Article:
Praise for The Keys of Egypt:
‘A fascinating and elegantly written biography of Champollion, doing justice to one of the great stories of academic heroism.’
Simon Singh, Sunday Telegraph
‘A first-rate blend of high scholarship and great narrative pace, this is one of those rare, wondrous books which turns an intellectual adventure into high drama. It deserves a huge audience.’ Douglas Kennedy, The Times
‘A fascinating account of the race to unlock the cryptic language of the pharaohs’ Giles Milton, Daily Mail
How 19th-century soldier, adventurer and scholar Henry Rawlinson deciphered cuneiform, the world’s earliest writing, and rediscovered Iraq's ancient civilisations.
This is the exciting, true adventure story of Henry Rawlinson, a fearless soldier, sportsman and explorer. From 1827 he spent twenty-five years in India, Iran, Iraq and Afghanistan. A brilliant linguist, fascinated by history, he became obsessed with cuneiform, the world’s earliest writing. An immense inscription on a sheer rock face at Bisitun in Iran was the key to understanding the many cuneiform scripts and languages, and only Rawlinson had the skills to achieve the perilous ascent and copy the monument.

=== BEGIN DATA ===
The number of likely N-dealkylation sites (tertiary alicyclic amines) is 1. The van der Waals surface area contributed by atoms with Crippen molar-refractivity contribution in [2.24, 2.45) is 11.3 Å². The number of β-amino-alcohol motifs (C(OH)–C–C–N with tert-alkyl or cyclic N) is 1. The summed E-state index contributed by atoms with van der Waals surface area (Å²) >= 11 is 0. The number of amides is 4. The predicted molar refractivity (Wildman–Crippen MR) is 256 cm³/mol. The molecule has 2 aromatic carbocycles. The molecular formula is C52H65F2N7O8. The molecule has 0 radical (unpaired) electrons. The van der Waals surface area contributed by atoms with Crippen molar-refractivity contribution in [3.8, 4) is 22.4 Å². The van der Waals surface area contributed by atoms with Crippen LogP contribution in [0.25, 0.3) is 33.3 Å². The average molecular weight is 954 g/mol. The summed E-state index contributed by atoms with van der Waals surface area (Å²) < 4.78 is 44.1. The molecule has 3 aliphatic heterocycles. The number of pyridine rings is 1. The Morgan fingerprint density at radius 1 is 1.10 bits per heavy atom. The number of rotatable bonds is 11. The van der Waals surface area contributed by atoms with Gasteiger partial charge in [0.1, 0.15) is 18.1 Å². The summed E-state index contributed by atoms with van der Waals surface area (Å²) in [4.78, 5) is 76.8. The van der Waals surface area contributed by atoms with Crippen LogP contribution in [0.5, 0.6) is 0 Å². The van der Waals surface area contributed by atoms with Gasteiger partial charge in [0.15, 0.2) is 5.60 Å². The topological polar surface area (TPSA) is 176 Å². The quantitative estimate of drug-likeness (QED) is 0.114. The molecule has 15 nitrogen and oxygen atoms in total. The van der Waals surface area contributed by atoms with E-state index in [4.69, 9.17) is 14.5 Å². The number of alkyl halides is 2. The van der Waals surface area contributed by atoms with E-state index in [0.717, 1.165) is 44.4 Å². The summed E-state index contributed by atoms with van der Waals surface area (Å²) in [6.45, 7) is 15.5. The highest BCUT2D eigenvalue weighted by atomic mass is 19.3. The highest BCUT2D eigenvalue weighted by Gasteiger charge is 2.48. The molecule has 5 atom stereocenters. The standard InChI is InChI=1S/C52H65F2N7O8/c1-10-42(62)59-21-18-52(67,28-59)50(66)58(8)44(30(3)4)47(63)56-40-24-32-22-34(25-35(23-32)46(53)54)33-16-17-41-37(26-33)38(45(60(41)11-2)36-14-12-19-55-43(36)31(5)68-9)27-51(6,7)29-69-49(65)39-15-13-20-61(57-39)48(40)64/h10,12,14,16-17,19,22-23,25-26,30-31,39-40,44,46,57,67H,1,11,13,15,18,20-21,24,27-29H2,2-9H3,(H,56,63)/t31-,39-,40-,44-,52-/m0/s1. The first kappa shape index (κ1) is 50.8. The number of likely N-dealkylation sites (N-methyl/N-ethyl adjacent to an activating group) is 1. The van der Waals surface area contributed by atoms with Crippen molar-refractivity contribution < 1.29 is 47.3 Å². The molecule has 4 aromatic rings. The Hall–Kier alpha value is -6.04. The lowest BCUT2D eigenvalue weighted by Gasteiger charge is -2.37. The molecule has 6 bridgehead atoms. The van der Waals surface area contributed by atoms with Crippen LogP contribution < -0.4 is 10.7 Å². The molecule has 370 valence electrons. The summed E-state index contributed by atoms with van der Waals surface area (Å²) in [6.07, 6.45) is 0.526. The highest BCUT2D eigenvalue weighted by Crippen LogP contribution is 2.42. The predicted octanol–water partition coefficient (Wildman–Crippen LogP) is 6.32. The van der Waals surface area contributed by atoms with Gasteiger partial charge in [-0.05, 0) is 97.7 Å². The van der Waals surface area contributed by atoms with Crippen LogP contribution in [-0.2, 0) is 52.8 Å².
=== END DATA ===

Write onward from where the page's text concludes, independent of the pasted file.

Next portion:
In her gripping account, Lesley Adkins relates how Rawlinson triumphed in deciphering the lost languages of Persia and Babylonia, overcoming his bitter rival, Edward Hincks. While Rawlinson was based at Baghdad, incredible palaces with whole libraries of cuneiform clay tablets were unearthed in the ancient mounds of Mesopotamia, from Nineveh to Babylon – the great flood plain of the Tigris and the Euphrates rivers that had been fought over by so many powerful empires. His decipherment of the inscriptions resurrected these lost civilisations, revealing fascinating details of everyday life and forgotten historical events. By proving to the astonished Victorian public that people and places in the Old Testament really existed, Rawlinson assured his own place in history.